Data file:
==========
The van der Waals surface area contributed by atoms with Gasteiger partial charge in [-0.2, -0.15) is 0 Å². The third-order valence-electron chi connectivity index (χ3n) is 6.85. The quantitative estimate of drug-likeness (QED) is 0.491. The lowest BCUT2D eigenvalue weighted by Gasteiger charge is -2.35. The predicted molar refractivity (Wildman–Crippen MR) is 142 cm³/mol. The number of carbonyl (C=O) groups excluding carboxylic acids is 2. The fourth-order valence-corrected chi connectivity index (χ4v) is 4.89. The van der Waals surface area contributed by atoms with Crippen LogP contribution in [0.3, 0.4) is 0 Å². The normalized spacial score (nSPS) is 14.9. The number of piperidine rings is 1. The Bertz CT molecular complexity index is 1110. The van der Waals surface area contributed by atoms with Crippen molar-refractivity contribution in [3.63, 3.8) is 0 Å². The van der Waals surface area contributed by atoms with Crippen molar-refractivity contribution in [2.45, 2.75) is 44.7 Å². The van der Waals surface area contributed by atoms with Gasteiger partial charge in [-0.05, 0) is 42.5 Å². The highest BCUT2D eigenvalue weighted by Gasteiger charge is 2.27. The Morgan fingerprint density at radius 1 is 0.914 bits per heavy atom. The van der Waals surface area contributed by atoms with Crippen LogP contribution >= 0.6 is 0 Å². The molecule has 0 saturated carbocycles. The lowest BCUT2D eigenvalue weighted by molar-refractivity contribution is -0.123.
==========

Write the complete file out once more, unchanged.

The van der Waals surface area contributed by atoms with Gasteiger partial charge in [-0.2, -0.15) is 0 Å². The third-order valence-electron chi connectivity index (χ3n) is 6.85. The quantitative estimate of drug-likeness (QED) is 0.491. The lowest BCUT2D eigenvalue weighted by Gasteiger charge is -2.35. The predicted molar refractivity (Wildman–Crippen MR) is 142 cm³/mol. The number of carbonyl (C=O) groups excluding carboxylic acids is 2. The fourth-order valence-corrected chi connectivity index (χ4v) is 4.89. The van der Waals surface area contributed by atoms with Crippen LogP contribution in [0.3, 0.4) is 0 Å². The normalized spacial score (nSPS) is 14.9. The number of piperidine rings is 1. The Bertz CT molecular complexity index is 1110. The van der Waals surface area contributed by atoms with Crippen molar-refractivity contribution in [3.63, 3.8) is 0 Å². The van der Waals surface area contributed by atoms with Crippen molar-refractivity contribution in [2.45, 2.75) is 44.7 Å². The van der Waals surface area contributed by atoms with Gasteiger partial charge in [-0.05, 0) is 42.5 Å². The highest BCUT2D eigenvalue weighted by Gasteiger charge is 2.27. The Morgan fingerprint density at radius 1 is 0.914 bits per heavy atom. The van der Waals surface area contributed by atoms with Crippen LogP contribution >= 0.6 is 0 Å². The molecule has 0 saturated carbocycles. The lowest BCUT2D eigenvalue weighted by molar-refractivity contribution is -0.123.